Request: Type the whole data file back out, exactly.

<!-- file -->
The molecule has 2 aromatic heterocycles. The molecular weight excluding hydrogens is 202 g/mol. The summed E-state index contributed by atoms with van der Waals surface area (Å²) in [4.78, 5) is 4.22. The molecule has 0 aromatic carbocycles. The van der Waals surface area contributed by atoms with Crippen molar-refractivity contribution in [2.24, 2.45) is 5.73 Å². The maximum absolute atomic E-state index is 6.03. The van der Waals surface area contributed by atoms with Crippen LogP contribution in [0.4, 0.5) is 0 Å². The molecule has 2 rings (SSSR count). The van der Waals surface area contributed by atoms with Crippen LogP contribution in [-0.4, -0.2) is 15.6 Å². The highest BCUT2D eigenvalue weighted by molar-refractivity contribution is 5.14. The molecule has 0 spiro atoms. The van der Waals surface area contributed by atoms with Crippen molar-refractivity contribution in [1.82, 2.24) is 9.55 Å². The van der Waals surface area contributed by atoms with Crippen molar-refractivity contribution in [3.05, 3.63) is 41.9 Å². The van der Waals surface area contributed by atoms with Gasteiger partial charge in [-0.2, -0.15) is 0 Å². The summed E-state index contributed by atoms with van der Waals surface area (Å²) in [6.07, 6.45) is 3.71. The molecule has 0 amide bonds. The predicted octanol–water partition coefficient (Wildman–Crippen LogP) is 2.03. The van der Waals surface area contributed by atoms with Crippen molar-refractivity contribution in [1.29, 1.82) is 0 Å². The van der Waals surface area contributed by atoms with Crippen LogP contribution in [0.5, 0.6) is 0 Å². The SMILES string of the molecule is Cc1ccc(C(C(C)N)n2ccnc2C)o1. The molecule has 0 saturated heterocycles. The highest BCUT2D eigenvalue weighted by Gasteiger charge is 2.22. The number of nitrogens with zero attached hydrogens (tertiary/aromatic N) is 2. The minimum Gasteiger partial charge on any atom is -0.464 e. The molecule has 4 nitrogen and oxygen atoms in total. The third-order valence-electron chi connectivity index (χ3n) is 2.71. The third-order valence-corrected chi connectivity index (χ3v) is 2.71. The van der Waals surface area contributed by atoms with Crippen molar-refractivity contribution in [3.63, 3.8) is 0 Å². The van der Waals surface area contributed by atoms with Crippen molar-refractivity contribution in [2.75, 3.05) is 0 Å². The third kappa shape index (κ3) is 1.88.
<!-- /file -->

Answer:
The molecule has 2 aromatic heterocycles. The molecular weight excluding hydrogens is 202 g/mol. The summed E-state index contributed by atoms with van der Waals surface area (Å²) in [4.78, 5) is 4.22. The molecule has 0 aromatic carbocycles. The van der Waals surface area contributed by atoms with Crippen molar-refractivity contribution in [2.24, 2.45) is 5.73 Å². The maximum absolute atomic E-state index is 6.03. The van der Waals surface area contributed by atoms with Crippen LogP contribution in [0.4, 0.5) is 0 Å². The molecule has 2 rings (SSSR count). The van der Waals surface area contributed by atoms with Crippen LogP contribution in [-0.4, -0.2) is 15.6 Å². The highest BCUT2D eigenvalue weighted by molar-refractivity contribution is 5.14. The molecule has 0 spiro atoms. The van der Waals surface area contributed by atoms with Crippen molar-refractivity contribution in [1.82, 2.24) is 9.55 Å². The van der Waals surface area contributed by atoms with Crippen molar-refractivity contribution in [3.05, 3.63) is 41.9 Å². The van der Waals surface area contributed by atoms with Gasteiger partial charge in [-0.2, -0.15) is 0 Å². The summed E-state index contributed by atoms with van der Waals surface area (Å²) in [6.07, 6.45) is 3.71. The molecule has 0 amide bonds. The predicted octanol–water partition coefficient (Wildman–Crippen LogP) is 2.03. The van der Waals surface area contributed by atoms with Crippen molar-refractivity contribution in [1.29, 1.82) is 0 Å². The van der Waals surface area contributed by atoms with Crippen LogP contribution in [0.5, 0.6) is 0 Å². The SMILES string of the molecule is Cc1ccc(C(C(C)N)n2ccnc2C)o1. The molecule has 0 saturated heterocycles. The highest BCUT2D eigenvalue weighted by Gasteiger charge is 2.22. The number of nitrogens with zero attached hydrogens (tertiary/aromatic N) is 2. The minimum Gasteiger partial charge on any atom is -0.464 e. The molecule has 4 nitrogen and oxygen atoms in total. The third-order valence-electron chi connectivity index (χ3n) is 2.71. The third-order valence-corrected chi connectivity index (χ3v) is 2.71. The van der Waals surface area contributed by atoms with Crippen molar-refractivity contribution in [3.63, 3.8) is 0 Å². The van der Waals surface area contributed by atoms with Crippen molar-refractivity contribution in [2.75, 3.05) is 0 Å². The third kappa shape index (κ3) is 1.88.